June 24th, 2015 ~ Vol. 85 No. 25
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Crowsnest Pass Heritage Inventory Project Phase III
Crowsnest Pass Herald Front Page
Source: Facebook
EZRA BLACK
Pass Herald Reporter
The towns of the Pass are defined by their coal mining histories but geography, ethnography and the nature of the local mine make each of them unique says Robert Earley associate, heritage and communication planner with Community Design Strategies.
Hillcrest is defined by the size of its mine, which was relatively small, while with Bellevue “you’re looking at the layout of the town and how the mine is down at the bottom of the [hill] and the people settling on the ridge above it,” said Earley.
On June 20, while Pass residents were enjoying Bellecrest Days, members of Community Design Strategies (CDS) unveiled the preliminary findings of the third phase of the Heritage Inventory Project.
The Municipality of Crowsnest Pass and CDS are teaming up on the project to determine the most historically significant buildings in the Pass for formal municipal designation.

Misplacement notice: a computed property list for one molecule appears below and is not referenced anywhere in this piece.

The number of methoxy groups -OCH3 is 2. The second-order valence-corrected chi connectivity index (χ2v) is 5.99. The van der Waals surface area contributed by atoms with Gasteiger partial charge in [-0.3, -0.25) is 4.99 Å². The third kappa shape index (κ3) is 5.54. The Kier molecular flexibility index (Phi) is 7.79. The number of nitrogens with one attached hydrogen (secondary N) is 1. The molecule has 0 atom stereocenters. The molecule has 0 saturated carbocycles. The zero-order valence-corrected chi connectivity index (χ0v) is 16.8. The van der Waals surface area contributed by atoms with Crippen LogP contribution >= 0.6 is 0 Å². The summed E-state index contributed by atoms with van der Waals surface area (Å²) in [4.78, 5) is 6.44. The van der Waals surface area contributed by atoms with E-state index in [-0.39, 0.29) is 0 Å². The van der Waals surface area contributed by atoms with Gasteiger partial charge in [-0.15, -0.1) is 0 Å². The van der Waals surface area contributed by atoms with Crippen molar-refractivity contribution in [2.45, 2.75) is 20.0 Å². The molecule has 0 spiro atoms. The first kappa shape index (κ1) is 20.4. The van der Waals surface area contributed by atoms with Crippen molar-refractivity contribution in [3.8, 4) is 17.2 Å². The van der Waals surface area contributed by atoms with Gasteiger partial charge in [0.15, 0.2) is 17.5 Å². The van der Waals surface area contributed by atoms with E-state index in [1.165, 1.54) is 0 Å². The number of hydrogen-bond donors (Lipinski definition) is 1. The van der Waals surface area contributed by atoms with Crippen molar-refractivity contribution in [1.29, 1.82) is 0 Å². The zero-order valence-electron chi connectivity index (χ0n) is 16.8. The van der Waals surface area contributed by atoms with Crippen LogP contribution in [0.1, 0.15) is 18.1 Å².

This project allows property owners to apply for up to $50,000 a year in matching funds if their buildings are designated historic.
The third phase covers Hillcrest, Bellevue and surrounding rural areas where 70 structures are being considered for designation.
continued below ...
Little remains of some of these surrounding rural areas but you can also still see the Mohawk Mine tipple, which is being considered for designation, east Bellevue off Highway 3, which was then part of the community of Maple Leaf, a suburb of Bellevue until it was absorbed in 1957.
Also east of Bellevue was the community of Passburg.
“There’s not much left [of Passburg] for us to look at so primarily we’re looking at Bellevue and Hillcrest,” said Earley.
Earley and his team have been researching historically significant buildings in the community for over three years. They’ve already completed research on structures east of Coleman to the B.C. border, Coleman itself, Frank and Blairmore.
“Every one of the communities in the Pass has something unique about it,” said Earley. “It may have been because of the management that ran the local mine, the people who decided to settle in this area, some of the communities may have a higher number of one ethnic group than another.”
Using public input and their own research, CDS will narrow down to the number of structures being considered for designation to 35 by the fall.
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June 24th ~ Vol. 85 No. 25
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